Archives for the month of: September, 2015

Today, we’re engaging with epistemic justice and epistemic injustice–the places where epistemology (the study of knowledge) and political philosophy (the study of power) come together.

I’m planning to engage with these in the context of disability (among other contexts) inspired by a short conversation in the 2:30 section on Monday.  Here’s an article about Nihal Armstrong, whose story I might mention as an example of testimonial injustice.  Here’s the introduction to the Disability Studies Reader, which can be a helpful work for thinking philosophically about disability.  And here’s a PDF of an older edition of the Disability Studies Reader.  You might also be interested in On Blindness, letters by Bryan Magee and Martin Milligan.  Just to be clear, these are intended as resources if you’re interested in exploring this more after class–there’s no way I expect you to read these before class, or even to read them at all if you’re not particularly interested in this topic.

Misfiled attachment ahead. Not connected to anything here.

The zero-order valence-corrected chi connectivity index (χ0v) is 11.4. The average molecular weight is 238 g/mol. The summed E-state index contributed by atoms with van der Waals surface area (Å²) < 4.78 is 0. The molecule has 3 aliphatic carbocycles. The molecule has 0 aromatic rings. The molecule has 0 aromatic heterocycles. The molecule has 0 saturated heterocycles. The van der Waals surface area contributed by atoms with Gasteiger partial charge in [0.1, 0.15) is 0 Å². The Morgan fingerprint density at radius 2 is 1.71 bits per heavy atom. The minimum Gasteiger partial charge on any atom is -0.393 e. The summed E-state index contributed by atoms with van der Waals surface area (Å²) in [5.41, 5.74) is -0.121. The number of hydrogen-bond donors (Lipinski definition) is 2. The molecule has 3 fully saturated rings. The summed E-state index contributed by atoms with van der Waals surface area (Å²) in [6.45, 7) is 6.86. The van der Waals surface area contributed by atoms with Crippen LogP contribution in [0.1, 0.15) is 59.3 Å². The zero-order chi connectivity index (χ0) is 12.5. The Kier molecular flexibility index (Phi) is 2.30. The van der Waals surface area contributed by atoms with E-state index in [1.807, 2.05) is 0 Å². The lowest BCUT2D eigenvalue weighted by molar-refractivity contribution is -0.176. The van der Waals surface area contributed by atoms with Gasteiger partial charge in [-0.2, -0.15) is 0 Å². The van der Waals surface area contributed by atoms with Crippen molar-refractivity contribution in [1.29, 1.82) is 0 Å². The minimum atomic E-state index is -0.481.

You do not need to do any of the stuff below before class; this is a space that will be useful if you miss class or if you want to take a second look at anything from today’s class.

Today’s food for thought:

LOST THINGS by Lydia Davis

They are lost, but also not lost but somewhere in the world. Most of them are small, though two are larger, one a coat and one a dog. Of the small things, one is a certain ring, one a certain button. They are lost from me and where I am, but they are also not gone. They are somewhere else, and they are there to someone else, it may be. But if not there to someone else, the ring is, still, not lost to itself, but there, only not where I am, and the button, too, there, still, only not where I am.